Although she is in pain, she bursts out laughing. Why is she laughing? She cannot tell. Later, the two men leave the house. But Charles has done his job like a doctor of love with the romantic poetry of his few words.

In 1974 Charles was working for the then Book Centre (now Textbook Sales) while she had finished school but had not yet decided which career to follow in her life. When she then fell in love with Charles after the first encounter, he proposed to marry her that year but she refused.

Her refusal to get married disappointed the young lover Charles whose intention had been to work and raise money for the bride price.

He told her he was resigning from his job because there was no more reason to work. And he actually left his job and used this free time to finish his two books “Ndiko Kupindana Kwemazuva” and “Waiting for the Rain” which simultaneously came out in 1975.

Love is an invisible twine that draws two hearts to each other regardless of strict decisions made earlier. It is even truer that the heart knows what the mind may not.

With a brother strongly advising her to first proceed with her education, Jesesi found herself in a tight spot where she had to choose between getting married and losing her brother’s trust and perhaps his support or losing the man of her heart.

Jesesi decided to get married. Immediately after receiving the good news, Charles went back to work but for a different employer. He found a job at the Literature Bureau after being recommended by the late great actor Walter Muparutsa who by then worked at the Bureau.

In a few months, Charles saved money and married the love of his life in 1975. The following year the couple was blessed with their first born son and named him Farayi (Be happy).

Charles’ deep passion for writing exhibited itself even at unusual times, once said Jesesi.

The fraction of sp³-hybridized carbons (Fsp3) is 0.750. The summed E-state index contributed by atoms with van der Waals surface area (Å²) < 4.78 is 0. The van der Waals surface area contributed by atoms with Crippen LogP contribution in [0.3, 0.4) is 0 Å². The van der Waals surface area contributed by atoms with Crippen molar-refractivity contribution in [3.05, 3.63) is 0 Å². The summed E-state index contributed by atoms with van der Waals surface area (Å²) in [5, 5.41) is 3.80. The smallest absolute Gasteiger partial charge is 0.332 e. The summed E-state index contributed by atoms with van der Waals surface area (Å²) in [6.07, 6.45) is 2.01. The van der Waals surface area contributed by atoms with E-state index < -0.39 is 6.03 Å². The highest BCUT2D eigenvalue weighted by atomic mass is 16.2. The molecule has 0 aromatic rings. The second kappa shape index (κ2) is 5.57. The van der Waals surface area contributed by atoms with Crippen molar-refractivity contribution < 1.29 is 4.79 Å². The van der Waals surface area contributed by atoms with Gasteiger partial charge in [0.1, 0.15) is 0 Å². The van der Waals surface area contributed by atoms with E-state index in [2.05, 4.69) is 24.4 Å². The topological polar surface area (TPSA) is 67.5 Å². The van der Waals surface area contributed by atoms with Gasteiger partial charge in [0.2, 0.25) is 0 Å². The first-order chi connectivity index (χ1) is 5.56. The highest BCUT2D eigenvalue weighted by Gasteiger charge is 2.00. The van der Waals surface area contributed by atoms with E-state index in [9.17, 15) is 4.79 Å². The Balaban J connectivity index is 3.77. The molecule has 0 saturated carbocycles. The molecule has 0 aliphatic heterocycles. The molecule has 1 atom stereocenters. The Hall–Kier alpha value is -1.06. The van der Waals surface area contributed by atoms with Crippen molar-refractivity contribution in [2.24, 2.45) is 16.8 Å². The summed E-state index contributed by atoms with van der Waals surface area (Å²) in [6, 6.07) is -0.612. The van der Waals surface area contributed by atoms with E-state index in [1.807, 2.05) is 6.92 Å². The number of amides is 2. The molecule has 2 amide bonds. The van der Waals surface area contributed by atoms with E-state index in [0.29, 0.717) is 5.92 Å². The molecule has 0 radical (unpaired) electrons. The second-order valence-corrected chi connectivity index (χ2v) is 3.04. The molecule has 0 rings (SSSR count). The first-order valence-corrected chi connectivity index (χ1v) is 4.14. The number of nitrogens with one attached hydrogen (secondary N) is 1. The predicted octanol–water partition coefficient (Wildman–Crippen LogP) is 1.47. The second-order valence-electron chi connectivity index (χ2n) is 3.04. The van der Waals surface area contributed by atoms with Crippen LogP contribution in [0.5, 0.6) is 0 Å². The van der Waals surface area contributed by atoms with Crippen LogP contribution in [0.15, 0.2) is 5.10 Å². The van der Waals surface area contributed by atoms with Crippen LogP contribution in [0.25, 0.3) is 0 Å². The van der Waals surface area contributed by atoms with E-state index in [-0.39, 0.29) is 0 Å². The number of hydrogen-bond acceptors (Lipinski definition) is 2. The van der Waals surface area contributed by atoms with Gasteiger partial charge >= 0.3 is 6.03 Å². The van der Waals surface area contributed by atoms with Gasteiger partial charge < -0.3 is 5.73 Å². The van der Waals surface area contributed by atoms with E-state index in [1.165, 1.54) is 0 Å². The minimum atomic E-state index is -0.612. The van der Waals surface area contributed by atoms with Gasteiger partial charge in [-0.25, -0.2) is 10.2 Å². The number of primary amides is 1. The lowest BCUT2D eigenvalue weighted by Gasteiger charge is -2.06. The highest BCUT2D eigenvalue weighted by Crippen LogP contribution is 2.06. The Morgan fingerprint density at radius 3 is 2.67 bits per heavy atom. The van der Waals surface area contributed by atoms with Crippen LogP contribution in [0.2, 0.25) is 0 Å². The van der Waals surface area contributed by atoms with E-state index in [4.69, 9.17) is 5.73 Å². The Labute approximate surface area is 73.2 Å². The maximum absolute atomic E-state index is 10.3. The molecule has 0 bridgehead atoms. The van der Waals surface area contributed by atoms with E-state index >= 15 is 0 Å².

At some point soon after getting married, Jesesi boarded a bus with Charles to Mbare. It was supposed to be a romantic day out.

As a woman she was excited to be sitting next to her man in the bus and expected a conversation but the writer Charles on this day in the bus fished his notebook and pen out and started jotting notes about what he observed around him. His nature made Jesesi want to know him better and be part of his life.

Charles would later at home condense his notes and it would take him a few days to finish a manuscript. During the period when he was writing, he would enter and live in his own world.

He would literally get possessed by writing that he would not see you walking into the room.

She remembered Charles once told her about an experience he had after completing his manuscript “Makunun’unu Maodzamoyo” which is set in Manyene, Chivhu.

Charles was living in Kambuzuma but what happened was that while writing the book, he lost sense of where he was. At 3am, after he finished what would become a masterpiece, he rose, stretched out arms, satisfied with the completion of a task. But something was wrong in his mind. He could not tell if he was in Harare or Chivhu.

As told to Jesesi by Charles, this was a moment the author drifted on the edges of insanity as his mind immediately plunged into a vexing cloud of reality and imagination. But he slept only to be awakened later by bird songs and then he sobered . . .

Thank you Charles Mungoshi and hey, we love you!